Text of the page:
By Jérôme Rivet
French President Emmanuel Macron on Sunday marked the 80th anniversary of the wartime round-up of Jews in France by calling for redoubled vigilance against the growing anti-Semitism in the country.
Macron delivered his speech at the former railway station in Pithiviers, 100 kilometres (60 miles) south of Paris, where 8,100 French Jews, including 4,400 children, were deported to Auschwitz.
Also attending the ceremony were some of the few survivors of those deported on the convoys sent to the Nazi camp.
“Eight decades ago, Vichy France betrayed these children by delivering thousands of them to their executioners,” said Macron, referring to the French wartime regime that collaborated with the Nazi occupiers.
“It is the duty of France, to be true to itself, to recognize this and to concede nothing to this contemporary fight against anti-Semitism.”
On July 16 and 17, French police rounded up 13,000 Jews in Paris and its suburbs on the orders of the Nazis.
The incident has become known as the Vel d’Hiv round-ups because many of those arrested, including the elderly and sick, were initially held at the Velodrome d’Hiver, a cycle racing track in Paris’s 15th arrondissement.
From there, they were taken to camps at Pithiviers and other locations then onto the Nazi concentration camps. Only a few dozen ever returned.
“We are not done with antisemitism, and we must make a lucid assessment of it,” said Macron.
“This anti-Semitism is even more burning, rampant, than it was in 1995, in our country, in Europe, and in so many places in the world,” he stressed.
Macron was referring back to the words of one of his predecessors Jacques Chirac, who in 1995 acknowledged France’s responsibility for the Vel d’Hiv round ups.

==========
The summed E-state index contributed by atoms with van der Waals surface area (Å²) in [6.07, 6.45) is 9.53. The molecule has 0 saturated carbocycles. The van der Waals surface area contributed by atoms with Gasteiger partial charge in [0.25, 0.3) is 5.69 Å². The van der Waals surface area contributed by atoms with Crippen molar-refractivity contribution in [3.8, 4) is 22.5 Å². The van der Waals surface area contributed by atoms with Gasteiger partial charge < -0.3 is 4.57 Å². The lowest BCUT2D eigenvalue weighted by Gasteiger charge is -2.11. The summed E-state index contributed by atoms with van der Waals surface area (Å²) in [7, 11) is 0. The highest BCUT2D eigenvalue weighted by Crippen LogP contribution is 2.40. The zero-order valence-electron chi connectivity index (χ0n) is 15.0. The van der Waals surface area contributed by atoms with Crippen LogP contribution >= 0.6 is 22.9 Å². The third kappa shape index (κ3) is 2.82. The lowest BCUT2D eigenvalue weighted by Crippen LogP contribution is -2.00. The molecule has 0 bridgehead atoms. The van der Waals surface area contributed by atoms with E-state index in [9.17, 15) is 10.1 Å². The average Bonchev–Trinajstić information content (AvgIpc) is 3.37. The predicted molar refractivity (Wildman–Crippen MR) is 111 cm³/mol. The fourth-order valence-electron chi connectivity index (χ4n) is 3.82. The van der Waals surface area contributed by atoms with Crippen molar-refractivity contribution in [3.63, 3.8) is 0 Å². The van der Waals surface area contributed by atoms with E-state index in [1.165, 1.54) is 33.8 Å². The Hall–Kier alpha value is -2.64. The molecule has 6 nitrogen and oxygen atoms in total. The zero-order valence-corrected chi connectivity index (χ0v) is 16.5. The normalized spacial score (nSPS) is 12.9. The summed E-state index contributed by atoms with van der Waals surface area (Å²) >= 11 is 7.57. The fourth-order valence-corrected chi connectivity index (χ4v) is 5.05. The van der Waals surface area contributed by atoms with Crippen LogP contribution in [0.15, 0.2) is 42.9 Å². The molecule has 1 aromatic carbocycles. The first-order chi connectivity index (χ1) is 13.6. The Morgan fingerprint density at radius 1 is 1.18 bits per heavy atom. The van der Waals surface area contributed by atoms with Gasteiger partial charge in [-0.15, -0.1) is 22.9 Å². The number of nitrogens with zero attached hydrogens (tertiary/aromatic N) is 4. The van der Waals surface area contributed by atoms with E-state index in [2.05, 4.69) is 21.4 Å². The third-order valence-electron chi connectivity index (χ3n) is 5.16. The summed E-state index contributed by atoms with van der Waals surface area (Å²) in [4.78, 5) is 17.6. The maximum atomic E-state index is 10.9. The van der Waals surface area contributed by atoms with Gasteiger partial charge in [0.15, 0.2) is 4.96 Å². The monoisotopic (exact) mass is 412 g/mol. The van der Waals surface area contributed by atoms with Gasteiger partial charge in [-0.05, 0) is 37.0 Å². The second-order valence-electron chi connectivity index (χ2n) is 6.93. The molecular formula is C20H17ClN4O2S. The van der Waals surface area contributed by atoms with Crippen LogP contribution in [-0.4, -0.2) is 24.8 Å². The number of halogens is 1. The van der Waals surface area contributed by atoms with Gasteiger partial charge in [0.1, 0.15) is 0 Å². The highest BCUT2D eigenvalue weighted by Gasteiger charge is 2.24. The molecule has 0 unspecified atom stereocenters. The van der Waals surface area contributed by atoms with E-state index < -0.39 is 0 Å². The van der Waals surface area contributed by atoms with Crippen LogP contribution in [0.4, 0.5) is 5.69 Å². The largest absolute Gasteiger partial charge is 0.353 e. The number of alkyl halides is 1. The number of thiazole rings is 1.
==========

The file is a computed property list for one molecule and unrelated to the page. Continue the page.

“These dark hours stain our history forever,” said Chirac in a landmark speech. “On that day, France accomplished the irreparable”.
After Chirac, Francois Hollande went further during his presidency, speaking in a 2012 speech of a crime “committed in France, by France”.
Then in 2017 Macron, newly elected as president, reaffirmed France’s responsibility for the round-up in a speech marking its 75th anniversary and in the presence of then Israeli premier Benjamin Netanyahu.
But Macron was himself criticised for saying in 2018 that France’s Philippe Petain, who headed the Vichy regime, had been a “great soldier” during World War I, even if he had subsequently made “fatal choices”.
On Sunday Macron warned that in the modern world anti-semitism “can take on other faces, drape itself in other words, other caricatures”.
“But the odious anti-Semitism is there, it prowls around, always alive, persistent, stubborn, coming back”, he continued, citing “terrorist barbarity”, “murders and crimes”, resurgences on “social networks” and the desecration of graves.
It is found, the French leader added, in debates on television, “It plays on the complacency of certain political forces. It also thrives on a new form of historical revisionism, even negationism,” he said.
He did not make any direct reference to far-right presidential candidate Eric Zemmour, who had argued that Petain had “saved” French Jews.
That claim is contested by most historians, who point to the wartime leader’s well-documented anti-Semitism.
Pithiviers railway station, which has not served passengers since the end of the 1960s, has been converted into a memorial to the Holocaust which opened earlier this month.
“This station is the place where the French event becomes European genocide,” said Jacques Fredj, the director of the Shoah Memorial, which commemorates the French deportations.
“It is a place of memory unique in France.”